Why on earth are Obama administration officials loudly proclaiming they have no intention of taking any military action in Syria? “At this point, we do not believe that the further militarization of the situation is the best course,” senior State Department officials said Thursday. “It is not clear to us whether arming [rebel forces] would actually save lives or help topple Bashar Assad,” Jeffrey Feltman, assistant secretary of state for near eastern affairs, told a Senate panel.
There is little doubt arming the rebels or taking other actions would carry some risks. But there is also a considerable risk of doing nothing and letting the civil war rage. If the administration is really worried about al-Qaeda and other extremists making inroads in Syria, then they should be doing something to end the fighting. Recall how Hezbollah arose out of Lebanon’s civil war and al-Qaeda in Iraq arose out of that country’s post-2003 turmoil. That is what we should be striving to avoid in Syria.
Even if the administration wants to avoid military action (as it should if at all possible), it should be talking tough so as to help along diplomatic efforts to resolve the crisis and ease Bashar al-Assad out of power. Unless there are some visible sticks, a carrots-only approach is not likely to work. The president seems to have belatedly figured this out with regard to Iran, which presumably is why he is talking tougher about the mullahs’ nuclear project, telling Jeffrey Goldberg, “I don’t bluff. I also don’t, as a matter of sound policy, go around advertising exactly what our intentions are. But I think both the Iranian and the Israeli governments recognize that when the United States says it is unacceptable for Iran to have a nuclear weapon, we mean what we say.”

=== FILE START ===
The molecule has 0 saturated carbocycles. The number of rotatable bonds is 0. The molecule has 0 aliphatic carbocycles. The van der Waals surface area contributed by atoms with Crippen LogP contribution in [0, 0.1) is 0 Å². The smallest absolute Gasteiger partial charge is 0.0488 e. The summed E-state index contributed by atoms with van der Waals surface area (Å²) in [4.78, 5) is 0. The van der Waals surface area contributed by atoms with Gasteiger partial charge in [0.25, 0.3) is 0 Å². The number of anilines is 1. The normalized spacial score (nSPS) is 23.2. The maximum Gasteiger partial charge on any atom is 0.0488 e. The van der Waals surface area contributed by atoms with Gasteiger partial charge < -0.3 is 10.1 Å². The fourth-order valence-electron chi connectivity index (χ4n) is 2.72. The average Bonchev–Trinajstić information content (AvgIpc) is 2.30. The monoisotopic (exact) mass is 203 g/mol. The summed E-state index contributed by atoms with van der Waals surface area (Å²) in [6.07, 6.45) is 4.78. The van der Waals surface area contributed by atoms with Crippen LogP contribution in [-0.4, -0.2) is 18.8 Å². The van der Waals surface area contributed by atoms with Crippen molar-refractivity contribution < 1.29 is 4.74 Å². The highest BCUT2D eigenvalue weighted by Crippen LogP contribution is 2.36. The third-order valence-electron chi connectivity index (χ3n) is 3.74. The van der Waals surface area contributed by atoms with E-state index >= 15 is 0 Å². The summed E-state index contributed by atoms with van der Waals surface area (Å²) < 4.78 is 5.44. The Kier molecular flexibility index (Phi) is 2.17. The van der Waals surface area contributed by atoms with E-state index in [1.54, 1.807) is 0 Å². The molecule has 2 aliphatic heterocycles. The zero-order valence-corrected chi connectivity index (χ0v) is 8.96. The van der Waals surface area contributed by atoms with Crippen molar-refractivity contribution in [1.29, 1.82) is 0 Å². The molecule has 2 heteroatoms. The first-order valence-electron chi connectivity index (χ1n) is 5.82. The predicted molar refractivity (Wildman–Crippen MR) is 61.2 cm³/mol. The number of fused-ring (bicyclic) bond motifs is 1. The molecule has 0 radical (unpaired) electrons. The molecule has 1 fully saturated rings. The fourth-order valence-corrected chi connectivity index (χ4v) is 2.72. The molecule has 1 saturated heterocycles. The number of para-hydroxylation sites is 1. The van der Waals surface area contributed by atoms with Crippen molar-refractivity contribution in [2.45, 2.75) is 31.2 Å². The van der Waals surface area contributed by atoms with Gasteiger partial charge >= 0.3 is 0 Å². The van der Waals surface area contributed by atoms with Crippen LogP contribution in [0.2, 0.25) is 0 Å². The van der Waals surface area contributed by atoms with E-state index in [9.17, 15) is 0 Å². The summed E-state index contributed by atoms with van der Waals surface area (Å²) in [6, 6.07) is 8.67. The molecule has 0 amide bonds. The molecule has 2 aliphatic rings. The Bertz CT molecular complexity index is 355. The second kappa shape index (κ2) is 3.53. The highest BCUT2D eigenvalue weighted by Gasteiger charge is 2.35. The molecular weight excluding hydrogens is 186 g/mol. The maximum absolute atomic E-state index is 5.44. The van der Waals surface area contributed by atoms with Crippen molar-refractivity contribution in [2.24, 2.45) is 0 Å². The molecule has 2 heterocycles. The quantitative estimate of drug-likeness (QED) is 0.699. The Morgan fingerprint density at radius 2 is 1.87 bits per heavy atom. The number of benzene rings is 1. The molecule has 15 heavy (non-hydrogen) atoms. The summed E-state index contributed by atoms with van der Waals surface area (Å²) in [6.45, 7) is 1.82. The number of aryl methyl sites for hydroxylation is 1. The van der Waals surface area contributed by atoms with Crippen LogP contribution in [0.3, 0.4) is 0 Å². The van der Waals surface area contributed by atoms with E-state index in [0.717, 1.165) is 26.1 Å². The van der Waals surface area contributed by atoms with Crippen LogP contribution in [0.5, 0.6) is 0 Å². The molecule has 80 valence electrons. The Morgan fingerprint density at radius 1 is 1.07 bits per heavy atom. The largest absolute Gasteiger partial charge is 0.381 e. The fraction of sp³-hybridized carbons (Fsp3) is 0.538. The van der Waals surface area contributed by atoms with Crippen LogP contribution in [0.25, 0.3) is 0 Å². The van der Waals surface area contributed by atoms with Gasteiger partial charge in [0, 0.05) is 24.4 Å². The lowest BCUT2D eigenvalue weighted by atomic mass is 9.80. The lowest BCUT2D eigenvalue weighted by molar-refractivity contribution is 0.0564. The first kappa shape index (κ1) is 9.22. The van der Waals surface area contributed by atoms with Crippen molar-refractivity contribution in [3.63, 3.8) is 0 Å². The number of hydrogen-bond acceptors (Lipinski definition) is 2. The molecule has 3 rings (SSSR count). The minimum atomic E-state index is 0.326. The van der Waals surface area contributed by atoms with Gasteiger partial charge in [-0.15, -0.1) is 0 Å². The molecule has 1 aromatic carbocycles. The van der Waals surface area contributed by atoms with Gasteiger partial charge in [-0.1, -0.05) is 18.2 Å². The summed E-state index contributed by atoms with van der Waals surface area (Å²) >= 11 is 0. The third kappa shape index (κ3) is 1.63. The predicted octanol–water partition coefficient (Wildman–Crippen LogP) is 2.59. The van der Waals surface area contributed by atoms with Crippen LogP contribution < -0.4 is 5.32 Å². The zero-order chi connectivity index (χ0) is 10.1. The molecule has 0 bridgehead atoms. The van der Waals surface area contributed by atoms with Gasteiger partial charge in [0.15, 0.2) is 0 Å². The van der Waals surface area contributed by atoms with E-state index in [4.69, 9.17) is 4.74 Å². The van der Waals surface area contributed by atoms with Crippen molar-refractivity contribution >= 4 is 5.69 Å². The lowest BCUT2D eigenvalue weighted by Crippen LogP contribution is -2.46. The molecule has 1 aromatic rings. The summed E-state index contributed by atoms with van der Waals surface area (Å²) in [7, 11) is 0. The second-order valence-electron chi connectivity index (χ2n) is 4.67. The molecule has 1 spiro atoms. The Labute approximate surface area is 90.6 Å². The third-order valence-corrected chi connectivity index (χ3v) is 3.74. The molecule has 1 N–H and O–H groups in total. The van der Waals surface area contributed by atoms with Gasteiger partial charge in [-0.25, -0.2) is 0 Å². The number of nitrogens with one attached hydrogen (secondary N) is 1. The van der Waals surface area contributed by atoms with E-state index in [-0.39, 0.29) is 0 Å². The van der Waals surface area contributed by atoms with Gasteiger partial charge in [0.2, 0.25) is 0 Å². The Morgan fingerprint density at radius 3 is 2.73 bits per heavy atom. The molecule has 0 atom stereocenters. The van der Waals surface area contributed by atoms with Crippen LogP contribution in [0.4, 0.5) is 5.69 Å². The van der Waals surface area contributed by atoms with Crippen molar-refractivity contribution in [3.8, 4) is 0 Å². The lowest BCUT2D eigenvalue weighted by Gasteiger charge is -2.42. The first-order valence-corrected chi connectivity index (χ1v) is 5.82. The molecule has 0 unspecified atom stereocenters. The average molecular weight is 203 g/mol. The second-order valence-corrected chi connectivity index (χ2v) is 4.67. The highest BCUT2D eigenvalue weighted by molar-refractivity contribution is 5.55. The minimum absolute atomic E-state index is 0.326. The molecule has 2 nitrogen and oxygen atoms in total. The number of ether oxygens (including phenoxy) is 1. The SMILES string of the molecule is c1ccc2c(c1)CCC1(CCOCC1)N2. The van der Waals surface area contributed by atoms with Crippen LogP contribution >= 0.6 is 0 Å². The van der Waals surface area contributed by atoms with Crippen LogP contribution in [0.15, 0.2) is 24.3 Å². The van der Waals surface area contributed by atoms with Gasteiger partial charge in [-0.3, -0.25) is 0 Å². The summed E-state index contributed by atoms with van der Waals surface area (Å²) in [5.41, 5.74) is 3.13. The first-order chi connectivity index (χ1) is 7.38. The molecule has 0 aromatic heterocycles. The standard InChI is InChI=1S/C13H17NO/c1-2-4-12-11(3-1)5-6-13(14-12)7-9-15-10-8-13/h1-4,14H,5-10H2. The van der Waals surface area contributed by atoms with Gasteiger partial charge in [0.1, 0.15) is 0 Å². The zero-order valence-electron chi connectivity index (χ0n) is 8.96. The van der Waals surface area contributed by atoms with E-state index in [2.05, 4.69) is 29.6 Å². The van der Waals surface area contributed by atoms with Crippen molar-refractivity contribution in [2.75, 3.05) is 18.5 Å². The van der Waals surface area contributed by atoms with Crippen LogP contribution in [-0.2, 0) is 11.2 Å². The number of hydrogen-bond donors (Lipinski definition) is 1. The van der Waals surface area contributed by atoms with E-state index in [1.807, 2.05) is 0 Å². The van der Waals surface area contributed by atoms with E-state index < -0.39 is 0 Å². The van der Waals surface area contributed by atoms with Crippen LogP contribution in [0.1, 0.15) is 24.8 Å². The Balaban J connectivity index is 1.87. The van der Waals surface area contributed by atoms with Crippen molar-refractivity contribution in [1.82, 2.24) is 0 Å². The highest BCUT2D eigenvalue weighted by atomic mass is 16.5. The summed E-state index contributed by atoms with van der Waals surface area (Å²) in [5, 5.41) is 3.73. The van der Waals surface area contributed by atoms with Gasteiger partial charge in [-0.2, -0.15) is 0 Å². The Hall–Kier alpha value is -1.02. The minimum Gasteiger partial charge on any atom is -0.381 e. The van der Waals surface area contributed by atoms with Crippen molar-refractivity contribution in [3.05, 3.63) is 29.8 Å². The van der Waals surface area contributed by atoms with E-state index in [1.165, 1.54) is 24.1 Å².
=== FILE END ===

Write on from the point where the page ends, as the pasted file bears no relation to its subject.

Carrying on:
So why at the same time is the administration sending a signal to the Syrian regime it has nothing to worry about regarding outside intervention to end its horrific and indiscriminate violence?